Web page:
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Three Colours: Blue
(Trois Couleurs: Bleu)

Director – Krzysztof Kieślowski – 1993 – France – Cert. 15 – 94m

*****

A woman who survives the car crash which kills both her composer husband and their young daughter finds herself financially secure and free to do…nothing – 4K restoration is out in UK cinemas on Friday, March 31st

This represents the first part of a trilogy based on the three colours of the French national flag, with each film representing one of that nation’s three values of liberté, égalité, fraternité (liberty, equality, brotherhood). I first saw the film on its UK release back in 1993, for which I interviewed Kieślowski. It’s possible I’ve seen it again in the interim. These days, the trilogy is elevated to the status of a cinematic masterwork. As a young thirtysomething, I remember feeling quite mixed about it. But your perception of these things can change with time, and watching the film again in 2023, in full, restored 4k glory prior to reissue on Blu-ray, I was far more impressed with it than when I first saw it.

For one thing, on this occasion I’m not seeing it for the first time, so the brief appearance (in the courtroom sequence) of Karol Karol (Zbigniew Zamachowski) and Dominique (Julie Delpy) immediately conjures the second film Three Colours: White (1994) in which those characters are the two main protagonists, which wasn’t the case on first viewing when no-one knew what was coming in the second and third films, the third being Three Colours: Red (1994).… Read the rest

Categories
Features Live Action Movies

Men

Director – Alex Garland – 2022 – UK – Cert. 15 – 100m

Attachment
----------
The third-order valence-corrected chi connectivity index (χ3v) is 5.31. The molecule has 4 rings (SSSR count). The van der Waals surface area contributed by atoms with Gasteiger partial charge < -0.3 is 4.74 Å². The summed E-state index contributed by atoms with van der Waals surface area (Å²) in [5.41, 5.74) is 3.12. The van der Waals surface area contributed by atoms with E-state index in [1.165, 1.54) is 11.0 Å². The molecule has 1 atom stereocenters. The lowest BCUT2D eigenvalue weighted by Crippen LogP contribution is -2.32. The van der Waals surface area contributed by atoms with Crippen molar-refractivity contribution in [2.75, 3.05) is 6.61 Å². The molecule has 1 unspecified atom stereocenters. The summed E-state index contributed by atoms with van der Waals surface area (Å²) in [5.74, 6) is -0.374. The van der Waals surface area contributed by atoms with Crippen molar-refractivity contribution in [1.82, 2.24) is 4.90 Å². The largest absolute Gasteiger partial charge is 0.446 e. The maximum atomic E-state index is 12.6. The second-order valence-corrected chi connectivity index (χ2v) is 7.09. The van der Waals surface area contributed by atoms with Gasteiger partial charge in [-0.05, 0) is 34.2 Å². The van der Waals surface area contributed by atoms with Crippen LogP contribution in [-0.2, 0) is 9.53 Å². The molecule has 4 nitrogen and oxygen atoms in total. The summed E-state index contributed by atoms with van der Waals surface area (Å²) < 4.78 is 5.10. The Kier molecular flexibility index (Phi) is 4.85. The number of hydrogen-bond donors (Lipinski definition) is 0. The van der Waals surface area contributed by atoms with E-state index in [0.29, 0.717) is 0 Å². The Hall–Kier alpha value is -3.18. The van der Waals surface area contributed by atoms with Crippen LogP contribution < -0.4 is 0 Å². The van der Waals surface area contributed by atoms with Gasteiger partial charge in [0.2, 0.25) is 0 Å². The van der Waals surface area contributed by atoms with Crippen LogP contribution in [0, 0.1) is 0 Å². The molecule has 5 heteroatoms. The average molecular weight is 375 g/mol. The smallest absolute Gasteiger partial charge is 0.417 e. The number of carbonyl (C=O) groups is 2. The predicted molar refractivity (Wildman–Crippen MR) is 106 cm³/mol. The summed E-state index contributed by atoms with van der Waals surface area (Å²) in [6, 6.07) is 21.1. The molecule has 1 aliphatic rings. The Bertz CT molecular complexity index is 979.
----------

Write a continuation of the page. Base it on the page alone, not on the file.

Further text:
***

An urban woman dealing with separation and bereavement encounters several men with the same face in an English village – out in cinemas on Wednesday, June 1st

A face passes before the eyes of Harper (Jessie Buckley) as her husband James (Paapa Essiedu) falls to his death from the balcony above their London flat. It’s the Spring. She drives to a house in the country – strictly speaking, in a small rural village – which she’s rented for two weeks to get away from it all.

There, she meets well-to-do landlord Geoffrey (Rory Kinnear) who shows her round the property and hands over the keys. He’s an affable and chivalrous sort of chap who insists of bringing her bags in from the car and can’t stop talking; he might have walked straight in from the previous century or even the one before. He mentions that the TV reception can be a bit iffy, especially when it’s raining, and also recommends a visit to the village pub.

She’s glad when he’s left and promptly calls her partner Riley (Gayle Rankin), who she will be in touch with this way on and off throughout the narrative and who will eventually drive over to see her, the only time we ever see Riley in the flesh.… Read the rest